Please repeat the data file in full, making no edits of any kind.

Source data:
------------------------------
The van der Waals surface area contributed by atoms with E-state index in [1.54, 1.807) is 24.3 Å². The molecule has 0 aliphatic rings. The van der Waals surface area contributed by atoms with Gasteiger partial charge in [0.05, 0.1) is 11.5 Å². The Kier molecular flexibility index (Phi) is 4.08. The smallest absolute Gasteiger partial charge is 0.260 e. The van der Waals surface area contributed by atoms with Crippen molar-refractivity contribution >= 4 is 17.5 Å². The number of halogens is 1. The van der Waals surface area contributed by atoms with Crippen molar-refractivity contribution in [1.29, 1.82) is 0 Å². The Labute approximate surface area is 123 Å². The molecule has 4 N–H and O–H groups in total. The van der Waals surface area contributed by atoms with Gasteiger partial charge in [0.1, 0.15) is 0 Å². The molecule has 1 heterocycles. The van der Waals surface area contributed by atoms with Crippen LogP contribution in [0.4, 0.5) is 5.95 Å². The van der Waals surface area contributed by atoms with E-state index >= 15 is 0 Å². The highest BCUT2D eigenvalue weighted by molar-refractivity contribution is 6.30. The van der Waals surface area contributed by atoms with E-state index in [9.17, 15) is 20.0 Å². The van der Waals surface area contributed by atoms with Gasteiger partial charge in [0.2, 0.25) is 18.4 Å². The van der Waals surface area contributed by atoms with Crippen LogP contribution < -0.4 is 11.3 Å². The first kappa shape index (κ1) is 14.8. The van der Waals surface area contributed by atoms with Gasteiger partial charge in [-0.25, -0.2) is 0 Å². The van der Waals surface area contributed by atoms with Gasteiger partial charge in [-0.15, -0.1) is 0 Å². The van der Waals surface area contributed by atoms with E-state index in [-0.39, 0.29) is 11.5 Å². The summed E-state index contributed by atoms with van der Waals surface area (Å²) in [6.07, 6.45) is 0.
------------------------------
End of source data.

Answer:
The van der Waals surface area contributed by atoms with E-state index in [1.54, 1.807) is 24.3 Å². The molecule has 0 aliphatic rings. The van der Waals surface area contributed by atoms with Gasteiger partial charge in [0.05, 0.1) is 11.5 Å². The Kier molecular flexibility index (Phi) is 4.08. The smallest absolute Gasteiger partial charge is 0.260 e. The van der Waals surface area contributed by atoms with Crippen molar-refractivity contribution >= 4 is 17.5 Å². The number of halogens is 1. The van der Waals surface area contributed by atoms with Crippen molar-refractivity contribution in [1.29, 1.82) is 0 Å². The Labute approximate surface area is 123 Å². The molecule has 4 N–H and O–H groups in total. The van der Waals surface area contributed by atoms with Gasteiger partial charge in [0.1, 0.15) is 0 Å². The molecule has 1 heterocycles. The van der Waals surface area contributed by atoms with Crippen LogP contribution in [0.4, 0.5) is 5.95 Å². The van der Waals surface area contributed by atoms with E-state index >= 15 is 0 Å². The highest BCUT2D eigenvalue weighted by molar-refractivity contribution is 6.30. The van der Waals surface area contributed by atoms with E-state index in [9.17, 15) is 20.0 Å². The van der Waals surface area contributed by atoms with Gasteiger partial charge in [0.2, 0.25) is 18.4 Å². The van der Waals surface area contributed by atoms with Crippen LogP contribution < -0.4 is 11.3 Å². The first kappa shape index (κ1) is 14.8. The van der Waals surface area contributed by atoms with Gasteiger partial charge in [-0.25, -0.2) is 0 Å². The van der Waals surface area contributed by atoms with Gasteiger partial charge in [-0.15, -0.1) is 0 Å². The van der Waals surface area contributed by atoms with E-state index in [-0.39, 0.29) is 11.5 Å². The summed E-state index contributed by atoms with van der Waals surface area (Å²) in [6.07, 6.45) is 0.